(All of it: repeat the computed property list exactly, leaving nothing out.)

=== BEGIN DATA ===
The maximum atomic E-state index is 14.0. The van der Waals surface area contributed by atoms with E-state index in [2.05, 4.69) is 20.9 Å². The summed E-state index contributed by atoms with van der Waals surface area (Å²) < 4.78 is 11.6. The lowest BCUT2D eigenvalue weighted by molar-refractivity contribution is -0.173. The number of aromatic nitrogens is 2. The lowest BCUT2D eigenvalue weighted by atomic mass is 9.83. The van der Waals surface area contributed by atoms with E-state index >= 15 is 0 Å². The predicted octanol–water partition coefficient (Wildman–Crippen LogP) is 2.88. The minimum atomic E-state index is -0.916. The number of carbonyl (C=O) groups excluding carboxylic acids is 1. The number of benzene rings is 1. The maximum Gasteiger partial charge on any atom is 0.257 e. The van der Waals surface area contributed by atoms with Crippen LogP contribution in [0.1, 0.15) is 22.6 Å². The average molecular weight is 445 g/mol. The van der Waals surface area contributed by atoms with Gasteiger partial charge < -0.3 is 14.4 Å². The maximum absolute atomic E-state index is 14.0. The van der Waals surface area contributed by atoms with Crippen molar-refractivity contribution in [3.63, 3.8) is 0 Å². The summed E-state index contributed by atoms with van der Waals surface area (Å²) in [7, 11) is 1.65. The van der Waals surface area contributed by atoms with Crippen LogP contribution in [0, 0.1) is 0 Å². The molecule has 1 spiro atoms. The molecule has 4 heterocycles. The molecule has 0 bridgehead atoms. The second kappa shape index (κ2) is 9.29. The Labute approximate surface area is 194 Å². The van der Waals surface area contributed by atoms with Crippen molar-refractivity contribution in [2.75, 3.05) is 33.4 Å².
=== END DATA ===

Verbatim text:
The maximum atomic E-state index is 14.0. The van der Waals surface area contributed by atoms with E-state index in [2.05, 4.69) is 20.9 Å². The summed E-state index contributed by atoms with van der Waals surface area (Å²) < 4.78 is 11.6. The lowest BCUT2D eigenvalue weighted by molar-refractivity contribution is -0.173. The number of aromatic nitrogens is 2. The lowest BCUT2D eigenvalue weighted by atomic mass is 9.83. The van der Waals surface area contributed by atoms with E-state index >= 15 is 0 Å². The predicted octanol–water partition coefficient (Wildman–Crippen LogP) is 2.88. The minimum atomic E-state index is -0.916. The number of carbonyl (C=O) groups excluding carboxylic acids is 1. The number of benzene rings is 1. The maximum Gasteiger partial charge on any atom is 0.257 e. The van der Waals surface area contributed by atoms with Crippen LogP contribution in [0.1, 0.15) is 22.6 Å². The average molecular weight is 445 g/mol. The van der Waals surface area contributed by atoms with Gasteiger partial charge < -0.3 is 14.4 Å². The maximum absolute atomic E-state index is 14.0. The van der Waals surface area contributed by atoms with Crippen molar-refractivity contribution in [3.63, 3.8) is 0 Å². The summed E-state index contributed by atoms with van der Waals surface area (Å²) in [7, 11) is 1.65. The van der Waals surface area contributed by atoms with Crippen LogP contribution in [0, 0.1) is 0 Å². The molecule has 1 spiro atoms. The molecule has 4 heterocycles. The molecule has 0 bridgehead atoms. The second kappa shape index (κ2) is 9.29. The Labute approximate surface area is 194 Å². The van der Waals surface area contributed by atoms with Crippen molar-refractivity contribution in [2.75, 3.05) is 33.4 Å².